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Best Practices for Building an Accessible Website

by Olufisayo
Building an Accessible Website

In today’s digital age, creating an accessible website is not just an option but a necessity. With the rise of internet usage and the increasing number of individuals with disabilities, it is crucial to design inclusive websites that meet accessibility standards.

AODA (Accessibility for Ontarians with Disabilities Act) Compliance is one such standard that outlines guidelines for website accessibility. By following these guidelines, you can make your website accessible to everyone, regardless of their abilities, and create an online presence that is both impressive and impactful. This article will discuss the best ways to design an accessible website while ensuring AODA Compliance.

Add Alt text to the images

Adding alt text (alternative text) to images is essential in designing an accessible website. Alt text is a short, descriptive text added to an image’s HTML code, which can be read by screen readers or other assistive technologies used by people with disabilities.

Here are some ways in which adding alt text to images can help make a website more accessible:

  1. Helps visually impaired users: Blind or visually impaired users rely on screen readers to access a website’s content. Adding descriptive alt text to images ensures that these users can understand the purpose and context of the image.
  2. Improves SEO: Search engines use alt text to understand the content of an image. Adding descriptive alt text to images can help improve the website’s search engine ranking and make it more discoverable to users.
  3. Provides context: Images can often convey important information that may not be immediately obvious to users who cannot see them. Adding alt text provides context and helps all users understand the purpose of the image.

Use labels, instructions, and tables

Labels, instructions, and tables can make a website more accessible for users with disabilities such as visual or cognitive impairments. Here’s how:

  1. Labels: Labels provide descriptive text for form fields, buttons, and other user interface components. Users who rely on screen readers or other assistive technologies can use labels to understand the purpose of these components. Users may need help navigating the website or completing tasks when labels are missing or unclear.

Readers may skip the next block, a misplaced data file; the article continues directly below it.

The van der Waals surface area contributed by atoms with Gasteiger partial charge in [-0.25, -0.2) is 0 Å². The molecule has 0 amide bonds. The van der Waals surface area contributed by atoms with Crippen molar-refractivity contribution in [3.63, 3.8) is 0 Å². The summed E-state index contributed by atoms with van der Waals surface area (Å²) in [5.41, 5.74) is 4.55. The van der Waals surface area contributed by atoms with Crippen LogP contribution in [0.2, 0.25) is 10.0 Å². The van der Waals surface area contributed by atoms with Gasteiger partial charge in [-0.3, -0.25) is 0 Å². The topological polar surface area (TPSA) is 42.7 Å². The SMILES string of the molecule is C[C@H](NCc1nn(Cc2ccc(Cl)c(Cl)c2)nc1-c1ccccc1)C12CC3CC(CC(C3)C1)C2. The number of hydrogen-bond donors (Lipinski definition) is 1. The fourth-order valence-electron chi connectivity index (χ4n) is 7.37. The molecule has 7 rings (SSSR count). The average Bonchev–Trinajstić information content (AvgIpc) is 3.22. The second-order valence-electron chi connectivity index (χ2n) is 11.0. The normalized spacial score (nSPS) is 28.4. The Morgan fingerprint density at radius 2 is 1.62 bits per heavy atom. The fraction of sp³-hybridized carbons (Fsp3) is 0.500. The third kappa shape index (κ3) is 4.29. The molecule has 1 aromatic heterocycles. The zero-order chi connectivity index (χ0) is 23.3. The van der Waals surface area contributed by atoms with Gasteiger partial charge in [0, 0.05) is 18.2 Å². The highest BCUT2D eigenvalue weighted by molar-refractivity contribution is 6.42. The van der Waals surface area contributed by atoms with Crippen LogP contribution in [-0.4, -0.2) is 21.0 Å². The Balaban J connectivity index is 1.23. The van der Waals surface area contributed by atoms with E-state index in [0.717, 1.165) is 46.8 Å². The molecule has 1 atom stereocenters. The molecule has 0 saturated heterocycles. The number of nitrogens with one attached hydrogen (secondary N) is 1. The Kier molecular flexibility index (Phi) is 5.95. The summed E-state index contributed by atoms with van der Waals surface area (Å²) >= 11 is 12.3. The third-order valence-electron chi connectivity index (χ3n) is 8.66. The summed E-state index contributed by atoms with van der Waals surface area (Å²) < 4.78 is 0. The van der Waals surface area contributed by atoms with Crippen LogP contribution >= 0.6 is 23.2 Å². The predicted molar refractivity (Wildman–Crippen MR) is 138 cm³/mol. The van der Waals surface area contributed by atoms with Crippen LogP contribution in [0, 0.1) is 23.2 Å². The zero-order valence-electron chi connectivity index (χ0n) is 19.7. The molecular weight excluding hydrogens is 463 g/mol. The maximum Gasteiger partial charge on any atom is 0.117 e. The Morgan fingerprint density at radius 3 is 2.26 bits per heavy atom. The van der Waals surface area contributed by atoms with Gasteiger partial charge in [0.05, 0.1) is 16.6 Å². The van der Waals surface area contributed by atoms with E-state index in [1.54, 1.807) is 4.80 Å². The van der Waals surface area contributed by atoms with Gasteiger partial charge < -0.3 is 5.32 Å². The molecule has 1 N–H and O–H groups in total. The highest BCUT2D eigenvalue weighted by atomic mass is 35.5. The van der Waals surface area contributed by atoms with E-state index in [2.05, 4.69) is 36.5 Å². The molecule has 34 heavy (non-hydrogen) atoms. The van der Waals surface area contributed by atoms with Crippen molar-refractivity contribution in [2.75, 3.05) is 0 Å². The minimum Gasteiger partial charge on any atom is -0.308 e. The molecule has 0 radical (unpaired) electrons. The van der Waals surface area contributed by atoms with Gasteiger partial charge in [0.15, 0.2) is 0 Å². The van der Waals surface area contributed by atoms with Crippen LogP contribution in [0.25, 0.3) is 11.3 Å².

2. Instructions: Clear and concise instructions can help users understand how to use a website or complete specific tasks.
  3. Tables: Tables can be used to present information in a structured format that is easier to understand for some users with visual impairments. Screen readers can use table headers and captions to help users navigate and understand the content.

Make readability for the site text easier

Making the readability of website text easier can help improve website accessibility in several ways. It helps in enhancing navigation and makes the approach comprehensive. Here are a few quick tricks to make the site readability easier:

  • Use simple language: Use simple, straightforward language that is easy to understand. Avoid using technical jargon or complex sentence structures that may confuse the reader.
  • Break up long paragraphs: Long paragraphs can be overwhelming and challenging to read. Break up your text into shorter sections that are easier to digest.
  • Use subheadings: Subheadings seek up the text and make it easier to navigate. They also provide a clear structure for the content, which can improve readability.
  • Use bullet points and lists: Bullet points and lists are a great way to present information clearly and concisely. They make it easier for readers to scan the text and quickly find the necessary information.
  • Choose an easy-to-read font: Choose a font that is easy to read, such as Arial or Helvetica. Avoid using fonts that are too small or difficult to read.
  • Use sufficient spacing: Make enough spacing between lines and paragraphs. This can improve readability and make the text easier on the eyes.
  • Use images: Images can help to break up the text and make it more visually appealing. They can also help to illustrate key points and concepts.

Use heading markups

Heading markups are a crucial aspect of creating an accessible website. Heading markups, such as H1, H2, H3, etc., provide a hierarchical structure to the content on a webpage. This structure helps users with assistive technologies, such as screen readers, navigate the content more easily.

Here are some ways that heading markups can make a website more accessible:

  1. Logical structure: Heading markups help in organizing the content in a logical structure. By using appropriate heading levels, users with visual impairments can understand the hierarchy of the content and navigate the page more quickly. It also helps users with cognitive disabilities to understand the relationship between the different sections of the page.
  2. Screen readers: Screen readers use the heading markups to provide users with a table of contents that they can use to navigate through the page. This way, users can jump to the section they want to read rather than the entire page.

In conclusion, designing an accessible website is a moral and legal obligation. A website accessible to everyone, regardless of their abilities, can enhance the user experience, increase your website’s visibility, and open your business to a broader audience. By putting accessibility at the forefront of your web design strategy, you can ensure that your website is not only compliant with accessibility standards but also provides a seamless experience for all visitors.

Photo by Le Buzz Studio on Unsplash

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